In the U.S., I was a responsible and occasionally inspiring instructor, and in Japan, I spoke and wrote publicly on gender and race in the academy. In Hong Kong, I began to teach and speak with an entirely different combination of patience and audacity. Weekly homework assignments turned into my excuse to ask students how they were doing or try to offer them comfort. Grading papers, I wrote not only about grammar and citation issues but also about hope and agency in response to students’ experiences of sexism, homophobia, and racism or their grief over Hong Kong. I wished to demonstrate a model of queer feminism acting as a critique of the inhospitable world in which we live.
My first year in Hong Kong was particularly described by desperate hope, and love. How does one manage to believe in life-giving connection through the transient space of an online classroom, separated by a level of distance and silence that often seems insurmountable? An instructor experiences a sense of failure when weeks go by with almost no students turning their cameras on. It is a certain kind of hell to wait every week wondering if you will be lucky enough to hear your students’ voices. I grasped a few of the biggest pieces in terms of why failure was perhaps inevitable. The relentless coloniality of English in Hong Kong means that students frequently lack confidence speaking English. The Hong Kong education system does not encourage the type of self-reflexive discussion that I value; it does not foster spaces for conversation about topics such as misogyny or colonialism. And of course, this is an era of surveillance.
Kadji Amin cautions queer studies scholars about the need to recognize the origins of Anglo-American queer theory in the U.S. 1990’s and to “ground queer in its various contexts, histories, genealogies, and inheritances.” This means that we must let queer “come not only to mean but also to feel differently than it does now.” In Hong Kong, queer definitely means and feels differently. First, this is true in terms of a literal sort of translation, how one must grasp basic ways in which queer theory and U.S.-centric LGBTQ politics perform differently refracted through the linguistic, racial, and cultural hierarchies of Hong Kong as a (post)colonial space.
Within my classrooms, queer has also meant broader faith in acts of translation: I teach on heteronormativity, feminism, and LGBTQ communities in Hong Kong, mainland China, and Taiwan, but I also assign readings on Anglo-American queer theory and woman of color, postcolonial, and transnational feminisms dealing with the U.S., Japan, Korea, and India. It has meant believing that, as a Taiwanese American who still knows little about Hong Kong, I myself—and what I know about queerness and feminism—can still translate for Hong Kong. And what I want most to translate is described perfectly by bell hooks when she says, “[T]heory could be a healing place” (emphasis mine)—it might be “healing, liberatory, or revolutionary” if we orient ourselves towards this.
It is often unclear what translates. Soon after arriving, faced with glimpses of injury and despair around me, I was swallowed up by my own sadness coming into contact with everything that separates people in Hong Kong: painfully ordinary divides of language, colonialism, racism, xenophobia. Yet this was also why I felt queer in a different sense, removed from the responsible, meticulous teaching of theories and texts. As I began to find my place in Hong Kong, queer turned into new patience with everyday failures to make things work, an acknowledgment that there were too many reasons for students to remain silent. At the same time, queer was a willingness to let go of what I was ostensibly teaching—to make room for anger, frustration, hurt, and questions that students wanted to articulate. Sometimes I asked students to do more, I pushed them to step up, but mostly, I tried to wait and trust. Queer was all the small ways that I found on an everyday basis to tell students that what they saw as their own weakness or failure—or the greater loss that they saw as defining the future of Hong Kong—was not the end.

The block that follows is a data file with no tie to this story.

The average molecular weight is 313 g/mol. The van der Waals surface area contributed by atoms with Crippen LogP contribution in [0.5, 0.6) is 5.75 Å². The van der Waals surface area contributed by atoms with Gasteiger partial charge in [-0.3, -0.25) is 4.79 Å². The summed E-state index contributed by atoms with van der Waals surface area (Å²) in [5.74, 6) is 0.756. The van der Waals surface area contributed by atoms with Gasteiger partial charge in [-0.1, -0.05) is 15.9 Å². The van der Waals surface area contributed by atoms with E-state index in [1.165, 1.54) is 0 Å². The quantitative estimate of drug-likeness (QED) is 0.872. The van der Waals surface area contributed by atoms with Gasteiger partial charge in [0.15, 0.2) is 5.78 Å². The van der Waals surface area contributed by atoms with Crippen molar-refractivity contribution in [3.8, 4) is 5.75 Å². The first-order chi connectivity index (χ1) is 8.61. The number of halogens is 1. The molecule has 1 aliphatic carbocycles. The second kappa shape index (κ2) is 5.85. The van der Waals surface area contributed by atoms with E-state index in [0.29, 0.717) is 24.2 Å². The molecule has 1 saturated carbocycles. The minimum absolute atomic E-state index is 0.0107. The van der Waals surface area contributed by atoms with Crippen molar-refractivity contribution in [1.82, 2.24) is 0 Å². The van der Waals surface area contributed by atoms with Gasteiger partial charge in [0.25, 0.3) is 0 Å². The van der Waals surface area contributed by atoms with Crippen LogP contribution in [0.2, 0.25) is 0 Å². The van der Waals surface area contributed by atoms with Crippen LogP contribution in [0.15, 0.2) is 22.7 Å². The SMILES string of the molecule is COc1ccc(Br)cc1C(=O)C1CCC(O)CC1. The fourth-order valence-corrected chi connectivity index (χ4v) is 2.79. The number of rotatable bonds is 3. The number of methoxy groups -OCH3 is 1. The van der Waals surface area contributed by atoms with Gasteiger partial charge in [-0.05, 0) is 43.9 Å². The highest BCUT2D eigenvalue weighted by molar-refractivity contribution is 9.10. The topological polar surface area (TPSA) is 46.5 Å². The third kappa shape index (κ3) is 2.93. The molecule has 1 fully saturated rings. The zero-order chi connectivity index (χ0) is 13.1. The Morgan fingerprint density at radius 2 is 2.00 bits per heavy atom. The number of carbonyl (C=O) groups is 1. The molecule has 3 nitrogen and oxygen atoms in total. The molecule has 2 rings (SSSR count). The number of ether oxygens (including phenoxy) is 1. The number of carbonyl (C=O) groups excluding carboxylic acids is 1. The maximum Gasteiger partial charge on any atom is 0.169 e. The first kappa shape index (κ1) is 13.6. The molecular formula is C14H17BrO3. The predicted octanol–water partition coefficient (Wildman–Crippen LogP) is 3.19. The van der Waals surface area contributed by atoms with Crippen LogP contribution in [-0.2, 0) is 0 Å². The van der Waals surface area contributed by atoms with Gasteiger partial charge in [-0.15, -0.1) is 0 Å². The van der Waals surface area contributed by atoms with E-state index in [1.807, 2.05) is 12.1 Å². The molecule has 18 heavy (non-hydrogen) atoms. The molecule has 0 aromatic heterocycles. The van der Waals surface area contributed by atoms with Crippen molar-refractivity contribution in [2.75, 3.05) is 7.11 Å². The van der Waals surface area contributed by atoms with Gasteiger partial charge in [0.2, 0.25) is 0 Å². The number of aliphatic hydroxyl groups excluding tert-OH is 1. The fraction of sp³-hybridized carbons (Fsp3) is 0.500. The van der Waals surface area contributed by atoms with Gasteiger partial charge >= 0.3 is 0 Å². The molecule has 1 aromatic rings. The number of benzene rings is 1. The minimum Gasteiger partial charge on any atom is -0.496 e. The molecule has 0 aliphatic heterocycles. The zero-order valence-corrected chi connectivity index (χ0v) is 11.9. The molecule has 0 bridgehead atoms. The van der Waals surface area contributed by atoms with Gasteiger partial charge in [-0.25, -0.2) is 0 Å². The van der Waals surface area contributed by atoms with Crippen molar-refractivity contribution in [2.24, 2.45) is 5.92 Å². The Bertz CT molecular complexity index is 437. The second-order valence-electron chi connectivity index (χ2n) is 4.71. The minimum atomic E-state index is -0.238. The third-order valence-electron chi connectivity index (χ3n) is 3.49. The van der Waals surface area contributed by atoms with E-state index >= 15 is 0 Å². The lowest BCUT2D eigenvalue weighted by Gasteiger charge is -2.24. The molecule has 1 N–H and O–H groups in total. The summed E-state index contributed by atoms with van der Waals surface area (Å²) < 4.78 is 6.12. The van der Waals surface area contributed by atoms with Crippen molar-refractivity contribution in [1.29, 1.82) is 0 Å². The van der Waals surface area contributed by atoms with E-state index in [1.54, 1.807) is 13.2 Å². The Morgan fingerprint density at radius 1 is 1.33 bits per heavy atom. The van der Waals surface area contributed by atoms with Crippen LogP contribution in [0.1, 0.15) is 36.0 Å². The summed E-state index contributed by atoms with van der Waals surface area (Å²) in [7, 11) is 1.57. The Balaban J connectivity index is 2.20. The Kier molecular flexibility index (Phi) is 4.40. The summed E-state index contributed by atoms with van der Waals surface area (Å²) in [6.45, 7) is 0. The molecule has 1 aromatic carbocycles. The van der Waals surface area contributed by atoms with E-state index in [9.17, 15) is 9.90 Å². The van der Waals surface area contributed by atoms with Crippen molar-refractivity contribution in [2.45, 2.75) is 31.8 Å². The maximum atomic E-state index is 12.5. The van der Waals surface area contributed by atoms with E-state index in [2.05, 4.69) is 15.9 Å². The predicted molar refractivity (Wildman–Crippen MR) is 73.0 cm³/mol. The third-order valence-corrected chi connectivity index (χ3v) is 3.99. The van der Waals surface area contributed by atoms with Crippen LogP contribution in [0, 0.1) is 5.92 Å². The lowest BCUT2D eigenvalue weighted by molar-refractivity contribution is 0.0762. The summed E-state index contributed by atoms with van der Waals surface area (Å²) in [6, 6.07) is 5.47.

With my pedagogy in Hong Kong, perhaps I have wanted to create a safe space of healing, comfort, and pleasure—the world that I first found through queer theory and Japanese literature—and this has been impossible. I think dryly sometimes about the ludicrous nature of my enthusiasm: a small garden that I am tending with the greatest care within a horrific storm. I can protect nothing; I can only be there next to them for a few brief moments: providing partial shelter, trying to wait it out together.
My first year in Hong Kong, I taught Japanese literature only once: in the form of excerpts from Stephen Snyder’s translation of Ogawa Yōko’s The Memory Police, a novel about the disappearance of things, people, and memories on an unnamed island. In the novel, a character comments on how, over the years, the disappearances have made the hearts of the islanders “thinner” and “full of holes.” In class, I told my students that what I had attempted over the past few months was to give them more words, more stories, in the hope that their hearts would never grow thin. I said: I cannot promise that words—and things—will not be taken away from you, but I can use queer and feminist writing to show you the freedom of imagination, varied and remarkable forms of love that have been lifelines for others, that might be the same for you, that might inspire you to “love life and love people around [you] in the deepest ways possible.”